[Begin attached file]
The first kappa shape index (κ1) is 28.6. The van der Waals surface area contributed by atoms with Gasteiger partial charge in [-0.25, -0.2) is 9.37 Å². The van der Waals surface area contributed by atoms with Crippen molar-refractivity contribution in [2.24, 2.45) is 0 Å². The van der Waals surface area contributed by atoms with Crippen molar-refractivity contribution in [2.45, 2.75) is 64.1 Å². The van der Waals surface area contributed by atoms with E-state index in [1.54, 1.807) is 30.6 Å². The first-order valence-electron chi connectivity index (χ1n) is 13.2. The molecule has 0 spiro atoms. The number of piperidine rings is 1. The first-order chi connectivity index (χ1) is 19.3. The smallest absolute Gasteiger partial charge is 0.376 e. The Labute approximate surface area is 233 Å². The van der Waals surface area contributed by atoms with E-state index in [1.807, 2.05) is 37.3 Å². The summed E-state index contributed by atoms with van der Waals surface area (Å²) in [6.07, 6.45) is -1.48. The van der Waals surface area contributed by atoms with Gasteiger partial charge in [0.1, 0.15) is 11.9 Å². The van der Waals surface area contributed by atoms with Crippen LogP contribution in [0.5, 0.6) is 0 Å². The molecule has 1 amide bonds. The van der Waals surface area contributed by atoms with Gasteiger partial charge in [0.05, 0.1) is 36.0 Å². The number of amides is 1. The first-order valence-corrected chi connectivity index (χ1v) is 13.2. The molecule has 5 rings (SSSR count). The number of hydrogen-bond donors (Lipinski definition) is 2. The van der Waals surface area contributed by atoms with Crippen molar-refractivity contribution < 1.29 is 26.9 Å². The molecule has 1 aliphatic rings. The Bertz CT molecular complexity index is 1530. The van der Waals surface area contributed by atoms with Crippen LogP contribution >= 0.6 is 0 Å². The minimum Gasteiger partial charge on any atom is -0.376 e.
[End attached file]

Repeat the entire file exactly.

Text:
The first kappa shape index (κ1) is 28.6. The van der Waals surface area contributed by atoms with Gasteiger partial charge in [-0.25, -0.2) is 9.37 Å². The van der Waals surface area contributed by atoms with Crippen molar-refractivity contribution in [2.24, 2.45) is 0 Å². The van der Waals surface area contributed by atoms with Crippen molar-refractivity contribution in [2.45, 2.75) is 64.1 Å². The van der Waals surface area contributed by atoms with E-state index in [1.54, 1.807) is 30.6 Å². The first-order valence-electron chi connectivity index (χ1n) is 13.2. The molecule has 0 spiro atoms. The number of piperidine rings is 1. The first-order chi connectivity index (χ1) is 19.3. The smallest absolute Gasteiger partial charge is 0.376 e. The Labute approximate surface area is 233 Å². The van der Waals surface area contributed by atoms with E-state index in [1.807, 2.05) is 37.3 Å². The summed E-state index contributed by atoms with van der Waals surface area (Å²) in [6.07, 6.45) is -1.48. The van der Waals surface area contributed by atoms with Gasteiger partial charge in [0.1, 0.15) is 11.9 Å². The van der Waals surface area contributed by atoms with Crippen LogP contribution in [0.5, 0.6) is 0 Å². The molecule has 1 amide bonds. The van der Waals surface area contributed by atoms with Gasteiger partial charge in [0.05, 0.1) is 36.0 Å². The number of amides is 1. The first-order valence-corrected chi connectivity index (χ1v) is 13.2. The molecule has 5 rings (SSSR count). The number of hydrogen-bond donors (Lipinski definition) is 2. The van der Waals surface area contributed by atoms with Crippen molar-refractivity contribution < 1.29 is 26.9 Å². The molecule has 1 aliphatic rings. The Bertz CT molecular complexity index is 1530. The van der Waals surface area contributed by atoms with Crippen LogP contribution >= 0.6 is 0 Å². The minimum Gasteiger partial charge on any atom is -0.376 e.